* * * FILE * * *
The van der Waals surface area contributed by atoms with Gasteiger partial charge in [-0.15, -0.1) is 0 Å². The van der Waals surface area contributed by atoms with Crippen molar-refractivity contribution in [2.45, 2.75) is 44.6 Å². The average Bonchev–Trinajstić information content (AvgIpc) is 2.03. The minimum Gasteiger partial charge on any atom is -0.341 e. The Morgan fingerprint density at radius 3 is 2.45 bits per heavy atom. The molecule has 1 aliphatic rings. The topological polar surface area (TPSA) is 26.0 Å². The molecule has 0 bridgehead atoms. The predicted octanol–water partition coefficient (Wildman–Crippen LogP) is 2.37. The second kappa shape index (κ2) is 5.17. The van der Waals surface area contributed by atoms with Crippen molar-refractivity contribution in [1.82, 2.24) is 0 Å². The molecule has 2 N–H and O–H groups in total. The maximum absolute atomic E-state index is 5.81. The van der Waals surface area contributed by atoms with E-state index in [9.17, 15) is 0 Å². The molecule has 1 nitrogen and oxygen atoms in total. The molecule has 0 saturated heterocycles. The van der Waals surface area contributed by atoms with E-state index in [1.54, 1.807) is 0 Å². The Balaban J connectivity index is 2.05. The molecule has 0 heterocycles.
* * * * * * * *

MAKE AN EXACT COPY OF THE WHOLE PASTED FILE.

The van der Waals surface area contributed by atoms with Gasteiger partial charge in [-0.15, -0.1) is 0 Å². The van der Waals surface area contributed by atoms with Crippen molar-refractivity contribution in [2.45, 2.75) is 44.6 Å². The average Bonchev–Trinajstić information content (AvgIpc) is 2.03. The minimum Gasteiger partial charge on any atom is -0.341 e. The Morgan fingerprint density at radius 3 is 2.45 bits per heavy atom. The molecule has 1 aliphatic rings. The topological polar surface area (TPSA) is 26.0 Å². The molecule has 0 bridgehead atoms. The predicted octanol–water partition coefficient (Wildman–Crippen LogP) is 2.37. The second kappa shape index (κ2) is 5.17. The van der Waals surface area contributed by atoms with Crippen molar-refractivity contribution in [1.82, 2.24) is 0 Å². The molecule has 2 N–H and O–H groups in total. The maximum absolute atomic E-state index is 5.81. The van der Waals surface area contributed by atoms with E-state index in [9.17, 15) is 0 Å². The molecule has 1 nitrogen and oxygen atoms in total. The molecule has 0 saturated heterocycles. The van der Waals surface area contributed by atoms with E-state index in [1.54, 1.807) is 0 Å². The Balaban J connectivity index is 2.05. The molecule has 0 heterocycles.